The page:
American College of Physicians: Internal Medicine — Doctors for Adults ®

 
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Friday, January 15, 2016

Sherpas wanted

2015 was a hard year for my father. He's a remarkably healthy 89-year-old, with no diabetes, no hypertension, and (most importantly) he's got a sharper mind than I do on most days. Perhaps that's a low bar to cross, but it's pretty good for him. I think this is from all the crossword puzzles he's done over the years.

Dad's troubles started around the middle of the year when he started having low back pain. This pain progressed from mild pain to being so severe that he required a wheelchair to get around the house. This is the man who, a year after breaking a hip, was impossible to keep off of a stepladder to fix something on his roof. It was a big change. After trials of conservative treatment, he was eventually diagnosed with a compression fracture of his lumbar spine (presumably from steroids he took for an inflammatory problem).

Given the severity of his pain, he ended up going to a back specialist to get a procedure to fix the compression fractures and, presumably, reduce his pain. Unfortunately, his pain increased and changed after the procedure. It got so bad, in fact, that he ended up being hospitalized in November for pain control.

The hospitalization was confusing for both him and me. It wasn't clear if his pain was from a problem in his back, as it had moved to his leg. Yet while in the hospital he didn't get any radiological study to determine the source. Plus, he's quite resistant to the effects of narcotic pain medications. I really don't like to intervene on behalf of family members unless it's absolutely necessary, but I finally ended up talking to the hospitalist who was quite nice, but not much help. Dad was being discharged to rehab the next day and I still wasn't clear on what was wrong after a week in the hospital.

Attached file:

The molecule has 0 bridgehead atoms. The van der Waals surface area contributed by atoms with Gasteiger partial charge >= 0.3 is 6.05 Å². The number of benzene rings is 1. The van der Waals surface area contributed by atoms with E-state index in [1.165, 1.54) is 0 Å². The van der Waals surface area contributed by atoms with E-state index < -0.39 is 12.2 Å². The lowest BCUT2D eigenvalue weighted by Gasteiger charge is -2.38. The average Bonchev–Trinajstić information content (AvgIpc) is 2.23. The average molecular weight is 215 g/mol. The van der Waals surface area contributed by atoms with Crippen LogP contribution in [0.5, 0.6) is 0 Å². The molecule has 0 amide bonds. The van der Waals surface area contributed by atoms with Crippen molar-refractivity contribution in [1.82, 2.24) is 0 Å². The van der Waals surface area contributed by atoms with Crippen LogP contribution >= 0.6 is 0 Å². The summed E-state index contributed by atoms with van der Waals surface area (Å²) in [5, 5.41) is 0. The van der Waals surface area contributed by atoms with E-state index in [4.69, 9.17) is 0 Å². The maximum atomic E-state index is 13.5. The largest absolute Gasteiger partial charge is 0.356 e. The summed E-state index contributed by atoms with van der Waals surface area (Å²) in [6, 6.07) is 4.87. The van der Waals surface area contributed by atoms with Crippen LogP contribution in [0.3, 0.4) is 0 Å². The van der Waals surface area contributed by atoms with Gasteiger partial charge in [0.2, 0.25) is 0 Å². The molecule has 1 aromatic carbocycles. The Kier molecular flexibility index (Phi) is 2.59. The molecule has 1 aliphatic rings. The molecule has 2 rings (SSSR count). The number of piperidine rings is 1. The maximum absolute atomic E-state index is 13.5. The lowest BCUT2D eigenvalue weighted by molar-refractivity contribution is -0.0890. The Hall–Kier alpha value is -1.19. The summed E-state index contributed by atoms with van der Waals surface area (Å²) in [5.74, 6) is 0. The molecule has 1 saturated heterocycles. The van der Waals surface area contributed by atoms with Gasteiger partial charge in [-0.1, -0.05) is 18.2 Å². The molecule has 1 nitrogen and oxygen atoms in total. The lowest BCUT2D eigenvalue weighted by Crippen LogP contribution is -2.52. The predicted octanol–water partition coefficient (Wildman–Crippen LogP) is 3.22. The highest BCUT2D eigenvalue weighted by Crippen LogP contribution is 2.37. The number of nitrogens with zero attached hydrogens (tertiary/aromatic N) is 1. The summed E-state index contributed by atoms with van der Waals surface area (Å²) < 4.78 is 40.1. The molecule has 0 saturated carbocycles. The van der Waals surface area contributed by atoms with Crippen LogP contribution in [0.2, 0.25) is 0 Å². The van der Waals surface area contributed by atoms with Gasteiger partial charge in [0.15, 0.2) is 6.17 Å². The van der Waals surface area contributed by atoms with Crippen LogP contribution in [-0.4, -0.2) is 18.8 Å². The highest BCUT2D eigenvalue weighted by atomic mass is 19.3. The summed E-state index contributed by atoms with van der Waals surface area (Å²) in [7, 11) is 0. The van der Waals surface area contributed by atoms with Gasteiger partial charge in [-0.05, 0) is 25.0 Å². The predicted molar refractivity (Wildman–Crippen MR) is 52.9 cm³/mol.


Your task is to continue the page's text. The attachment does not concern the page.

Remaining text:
He spent the next few weeks in bed most of the time, continuing in significant pain despite increasing dose of narcotic medications. His primary care provider (who I like) has had enough and feels Dad's pain is from spinal stenosis, an arthritic condition that causes compression of the nerves in the back. There is a surgical cure for this, which, despite Dad's age, he's a reasonable candidate for. Any surgical risk is outweighed by the near 100% chance of things being terrible if we do nothing.

The reason I'm writing about this is not that I think his care was unusually bad; the problem is that his experience, especially in the hospital, is a frequent experience many of my patients have with their care. My dad has the great advantage of having a doctor he can talk to any time, which is a lot more than most people get. He colorfully described his hospital stay as “kicking the can down the road,” explaining that it seemed like nobody was trying to fix the actual problem but rather just do enough on him so they could pass him on to someone else and move on to the next thing.

I see this with painful frequency in my practice, which is especially frustrating since I am willing and able to talk to other doctors participating in the care of my patients. As much as I want to coordinate their care, I can't help them if the other folks caring for them aren't interested in working along with me. Calling the hospitalist and primary care provider for my dad was not a simple process, and I couldn't help (despite their absolute cordiality) feeling like I was adding extra to their already busy days. They aren't bad, they're just normal in this. It's obvious that our system is anything but patient-centered.

This all got me thinking about how to use my unique situation to improve this problem. It seems to me that what people need is some sort of medical Sherpa that can trek with them through the unfriendly and unfamiliar world of health care that exists outside of my office. People are quick to accept non-answers from specialists, to be misconstrued by ER doctors, and to spend a week in the hospital without knowing what is going on. Other doctors are far too willing to accept fragmented care, not knowing the context of the current hospitalization or outpatient consultation.

I'm not sure how this could work, but I'm pretty sure that care will continue to be fragmented until we do something to defragment it. This costs money, causes errors, and, as is the case of my father, puts people through far too much unnecessary pain. He's getting help now, but I'm pretty sure he's gotten far better care because of my advice to him and my intervention. How much more would he have had to suffer to get attention? How many folks are there out there who are in pain (or worse) because of this problem?

I'll let you know what I come up with. And keep my dad in your thoughts/prayers. It sucks to have someone you love suffer and to feel powerless to help.